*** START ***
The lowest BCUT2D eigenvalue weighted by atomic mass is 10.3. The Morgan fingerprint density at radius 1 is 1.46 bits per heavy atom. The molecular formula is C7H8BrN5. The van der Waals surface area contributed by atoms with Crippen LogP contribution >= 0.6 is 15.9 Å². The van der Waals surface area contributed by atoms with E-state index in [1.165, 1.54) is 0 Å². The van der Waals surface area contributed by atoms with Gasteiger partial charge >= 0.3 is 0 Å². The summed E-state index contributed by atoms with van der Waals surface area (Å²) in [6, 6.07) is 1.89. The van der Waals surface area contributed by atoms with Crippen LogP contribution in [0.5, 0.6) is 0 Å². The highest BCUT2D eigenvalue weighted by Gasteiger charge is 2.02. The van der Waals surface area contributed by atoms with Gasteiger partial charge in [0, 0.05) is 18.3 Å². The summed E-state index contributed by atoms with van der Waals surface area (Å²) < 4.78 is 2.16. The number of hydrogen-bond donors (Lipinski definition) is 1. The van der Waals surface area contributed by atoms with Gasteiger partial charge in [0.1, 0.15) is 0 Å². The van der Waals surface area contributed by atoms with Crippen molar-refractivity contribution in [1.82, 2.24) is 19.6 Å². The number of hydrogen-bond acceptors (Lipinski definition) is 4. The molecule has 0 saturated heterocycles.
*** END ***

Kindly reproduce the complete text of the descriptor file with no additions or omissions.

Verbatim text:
The lowest BCUT2D eigenvalue weighted by atomic mass is 10.3. The Morgan fingerprint density at radius 1 is 1.46 bits per heavy atom. The molecular formula is C7H8BrN5. The van der Waals surface area contributed by atoms with Crippen LogP contribution >= 0.6 is 15.9 Å². The van der Waals surface area contributed by atoms with E-state index in [1.165, 1.54) is 0 Å². The van der Waals surface area contributed by atoms with Gasteiger partial charge >= 0.3 is 0 Å². The summed E-state index contributed by atoms with van der Waals surface area (Å²) in [6, 6.07) is 1.89. The van der Waals surface area contributed by atoms with Crippen LogP contribution in [0.5, 0.6) is 0 Å². The highest BCUT2D eigenvalue weighted by Gasteiger charge is 2.02. The van der Waals surface area contributed by atoms with Gasteiger partial charge in [0, 0.05) is 18.3 Å². The summed E-state index contributed by atoms with van der Waals surface area (Å²) < 4.78 is 2.16. The number of hydrogen-bond donors (Lipinski definition) is 1. The van der Waals surface area contributed by atoms with Gasteiger partial charge in [0.1, 0.15) is 0 Å². The van der Waals surface area contributed by atoms with Crippen molar-refractivity contribution in [1.82, 2.24) is 19.6 Å². The number of hydrogen-bond acceptors (Lipinski definition) is 4. The molecule has 0 saturated heterocycles.